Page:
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7 Articles in Volume 7, Issue #2
Clinical Bioethics
Complex Interplay of Participants in Opioid Therapy
Head and Neck Pain
Interventional Therapy
Laser Therapy


 Fibromyalgia (FM) is a complex chronic pain disorder and many patients report poor quality sleep, along with fatigue, distress, and cognitive problems. Sleep disturbances in FM have been extensively studied and are considered secondary to abnormalities of central nervous system pain processing or stress responses. Yet, improvement in sleep quality is an important therapeutic goal and success, with attendant improved quality of life, often enables patients to cope more effectively. This article provides an overview of what is known about sleep disturbances in FM and practical ways to assess sleep problems and improve sleep quality.

Insomnia and FM
Insomnias are both a cluster of symptoms and complex disorders of poor sleep quality often associated with an inadequate amount of sleep. Insomnia symptoms include difficulty falling asleep (long sleep latency), frequent awakenings (fragmented sleep), prolonged nighttime awakenings, or awakening too early and not being able to fall back to sleep. Insomnias occur when an individual has an adequate amount of time for sleep and are associated with various health consequences. The most common daytime complaints are fatigue, mood disturbance (anxiety and depression), decreased motivation, impaired memory, and work performance. Fatigue is more common than daytime sleepiness in primary insomnia. Individuals with insomnia generally are less healthy or satisfied with their health compared with good sleepers. Insomnia is associated with reduced quality of life and social functioning and has been associated with increased risk for heart disease and psychiatric disorders—in particular, depression. Insomnia also is often a co-morbid condition with various psychiatric and medical conditions such as depression, arthritis, fibromyalgia, heart failure, chronic fatigue syndrome, pulmonary and gastrointestinal disorders. It remains unclear if treatment of the underlying condition improves insomnia or whether improving sleep ameliorates or reduces symptoms of the underlying condition. Insomnia also contributes to substance abuse problems—in particular, alcoholism. Common types of insomnia are summarized in Table 1.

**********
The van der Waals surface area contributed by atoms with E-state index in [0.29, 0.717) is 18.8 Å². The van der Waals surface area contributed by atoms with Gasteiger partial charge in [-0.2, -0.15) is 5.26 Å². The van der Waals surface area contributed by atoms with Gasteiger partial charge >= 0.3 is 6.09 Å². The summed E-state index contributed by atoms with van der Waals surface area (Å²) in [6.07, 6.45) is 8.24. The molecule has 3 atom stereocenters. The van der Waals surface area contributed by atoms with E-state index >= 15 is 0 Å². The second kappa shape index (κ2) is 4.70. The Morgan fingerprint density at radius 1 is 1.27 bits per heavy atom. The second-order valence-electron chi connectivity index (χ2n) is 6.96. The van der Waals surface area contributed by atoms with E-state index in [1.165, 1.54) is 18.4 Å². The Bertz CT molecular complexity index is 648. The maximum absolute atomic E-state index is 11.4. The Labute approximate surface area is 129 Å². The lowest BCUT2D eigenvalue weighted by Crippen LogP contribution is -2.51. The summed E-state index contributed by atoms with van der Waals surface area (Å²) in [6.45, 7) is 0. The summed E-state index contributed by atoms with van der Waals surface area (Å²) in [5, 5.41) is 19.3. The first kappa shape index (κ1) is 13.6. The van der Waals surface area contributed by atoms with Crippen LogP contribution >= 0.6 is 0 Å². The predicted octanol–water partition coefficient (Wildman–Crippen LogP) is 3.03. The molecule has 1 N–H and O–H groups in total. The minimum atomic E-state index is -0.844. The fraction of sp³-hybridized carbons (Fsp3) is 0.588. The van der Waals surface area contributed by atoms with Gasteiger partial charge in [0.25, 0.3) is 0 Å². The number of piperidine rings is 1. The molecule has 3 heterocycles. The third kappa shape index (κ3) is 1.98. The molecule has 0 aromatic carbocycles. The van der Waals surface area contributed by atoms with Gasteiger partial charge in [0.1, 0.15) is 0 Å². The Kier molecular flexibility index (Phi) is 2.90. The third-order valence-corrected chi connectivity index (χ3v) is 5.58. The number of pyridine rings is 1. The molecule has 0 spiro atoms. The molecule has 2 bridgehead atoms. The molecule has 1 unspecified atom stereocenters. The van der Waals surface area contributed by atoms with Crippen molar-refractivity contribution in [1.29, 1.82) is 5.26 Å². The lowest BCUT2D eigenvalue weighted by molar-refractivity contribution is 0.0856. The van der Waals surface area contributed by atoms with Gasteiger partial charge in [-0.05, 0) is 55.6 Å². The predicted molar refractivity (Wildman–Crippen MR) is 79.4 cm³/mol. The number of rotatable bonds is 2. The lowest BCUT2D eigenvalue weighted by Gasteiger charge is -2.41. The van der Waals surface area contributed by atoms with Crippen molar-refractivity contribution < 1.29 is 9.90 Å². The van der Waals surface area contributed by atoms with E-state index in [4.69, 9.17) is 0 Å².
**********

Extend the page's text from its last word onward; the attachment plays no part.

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Last updated on: February 22, 2011
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